'Moulin Rouge! The Musical' a salty and sweet treat at Segerstrom
“Moulin Rouge! The Musical” is a rare and heady blend of spicy choreography and treacly sweet story—a perfect pre-holiday confection at Orange County’s Segerstrom Hall through Nov. 27, with the same consummate touring production that electrified the Hollywood Pantages last summer, directed by Alex Timbers.
With its book by John Logan, based on the 2001 film by Baz Luhrmann and Craig Pearce, “Moulin Rouge” takes all its music from love (and other) songs of the past several decades, whipped up into an enjoyably frothy musical pastiche, the live orchestra directed by Andrew Graham. The cherry on top is sumptuous sets and lights, slinky costumes and some excellent performances. What’s not to lick, I mean like?
Set in Paris in 1899 at the Moulin Rouge club—where all your desires come true, according to its top-hat wearing owner and MC Harold Zidler (a well-cast Austin Durant)—the story centers on the club’s “diamond” entertainer Satine (a kittenish though spunky Courtney Reed) and fresh-off-the-boat young American Christian (an excellent Conor Ryan), who shows up at the club to pitch to Satine and Zidler his new “Bohemian” pals’ idea for a musical.
But Zidler has arranged for Satine to entertain the besotted rich Duke of Monroth (David Harris) that evening to secure the club’s financial future, creating quite the love triangle as the Duke wants to keep Satine for himself and Christian is willing to share whatever’s left—until he can’t take the way she’s treated any longer. Elton John’s “Your Song” becomes, well, their song, at first cutely romantic and then increasingly poignant.
The pals behind the revolutionary musical idea—espousing their Bohemian ideals of “truth, beauty, freedom, love”—include the injured Toulouse-Lautrec (a fabulously warm André Ward) and strong, silent and funny Argentinian Santiago (Gabe MartÍnez).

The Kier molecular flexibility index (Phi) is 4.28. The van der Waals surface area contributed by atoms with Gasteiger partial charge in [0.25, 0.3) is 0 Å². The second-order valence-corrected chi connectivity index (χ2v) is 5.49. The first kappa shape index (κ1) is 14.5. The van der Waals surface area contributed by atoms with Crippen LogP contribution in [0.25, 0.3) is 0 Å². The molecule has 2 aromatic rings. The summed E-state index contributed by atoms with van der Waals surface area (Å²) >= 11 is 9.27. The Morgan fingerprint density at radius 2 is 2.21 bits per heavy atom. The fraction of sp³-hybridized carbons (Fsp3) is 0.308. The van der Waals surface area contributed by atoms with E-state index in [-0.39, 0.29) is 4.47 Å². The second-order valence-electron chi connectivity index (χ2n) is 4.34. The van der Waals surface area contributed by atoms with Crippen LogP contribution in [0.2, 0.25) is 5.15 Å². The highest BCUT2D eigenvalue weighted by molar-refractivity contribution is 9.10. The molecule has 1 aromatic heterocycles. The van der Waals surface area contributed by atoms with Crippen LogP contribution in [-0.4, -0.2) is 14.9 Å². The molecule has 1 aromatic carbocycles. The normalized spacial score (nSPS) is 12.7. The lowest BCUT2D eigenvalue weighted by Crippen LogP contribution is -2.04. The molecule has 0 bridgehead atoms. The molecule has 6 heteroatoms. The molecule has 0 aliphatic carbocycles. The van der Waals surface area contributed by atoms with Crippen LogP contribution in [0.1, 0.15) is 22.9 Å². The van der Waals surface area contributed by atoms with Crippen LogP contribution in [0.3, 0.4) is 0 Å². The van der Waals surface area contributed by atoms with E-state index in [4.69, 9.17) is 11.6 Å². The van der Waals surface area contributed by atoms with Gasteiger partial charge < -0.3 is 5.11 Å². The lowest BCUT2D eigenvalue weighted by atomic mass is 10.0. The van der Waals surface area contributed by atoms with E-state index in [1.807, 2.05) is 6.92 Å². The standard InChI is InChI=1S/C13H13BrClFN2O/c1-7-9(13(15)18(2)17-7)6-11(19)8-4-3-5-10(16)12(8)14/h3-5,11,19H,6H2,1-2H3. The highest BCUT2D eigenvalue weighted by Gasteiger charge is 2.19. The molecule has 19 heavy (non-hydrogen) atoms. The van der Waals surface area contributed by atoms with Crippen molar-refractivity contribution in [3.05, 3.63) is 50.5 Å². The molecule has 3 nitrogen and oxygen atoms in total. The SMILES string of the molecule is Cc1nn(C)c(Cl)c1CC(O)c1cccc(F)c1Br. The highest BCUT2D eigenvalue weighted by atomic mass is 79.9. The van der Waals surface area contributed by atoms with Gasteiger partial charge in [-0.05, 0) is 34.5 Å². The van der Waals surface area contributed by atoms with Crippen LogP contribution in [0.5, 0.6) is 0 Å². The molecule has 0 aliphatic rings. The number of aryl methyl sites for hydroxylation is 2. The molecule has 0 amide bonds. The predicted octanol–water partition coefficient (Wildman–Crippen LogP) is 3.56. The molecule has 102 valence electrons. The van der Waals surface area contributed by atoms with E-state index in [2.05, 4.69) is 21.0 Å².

Santiago falls for sultry yet sulky Moulin Rouge performer Nini (a very nimble Libby Lloyd), both of them leading a raw second-act opening ensemble number (choreography by Sonya Tayeh) that cuts the first-act sweetness and prefigures the melodramatic depths of absinthe-fueled despair to come (no, you can’t have your cake and eat it too in France).
Though all the performers are talented, Ryan shines brightest, capturing Christian’s childlike exuberance, naïve dreaminess and hopeless romanticism, all while singing superbly. Ward as Toulouse and Durant as Zidler also offer strong and memorable performances, fully embodying their very different characters.
Exotic and lurid set design by Derek McLane is almost like another character, featuring a giant blue elephant and nested heart-shaped frames bedecked with lights (lighting by Justin Townsend) and saturated with reds, purples and pinks. Sound (Peter Hylenski) also reaches into the audience with throbbing bass beats, such as before the show when scantily-clad Moulin Rouge performers (costumes by Catherine Zuber) gaze sultrily out at the audience spreading their legs.
This show’s sensuality isn’t for the faint of heart, or the very young. But if you’re willing to get your Bohemian on, “Moulin Rouge” is an intoxicating song-and-dance party waiting to happen and inviting you in. Don’t miss it.
“Moulin Rouge! The Musical” continues at Segerstrom Center for the Arts, 600 Town Center Dr., Costa Mesa, through Nov. 27, with performances Mondays through Fridays at 7:30 p.m., Saturdays at 2 p.m. and 7:30 p.m. and Sundays at 1 p.m. and 6:30 p.m. Tickets start at $39 and can be purchased online at SCFTA.org or by calling the box office at (714) 556-2787. Masks are optional. Run time is 2 hours and 30 minutes, plus intermission.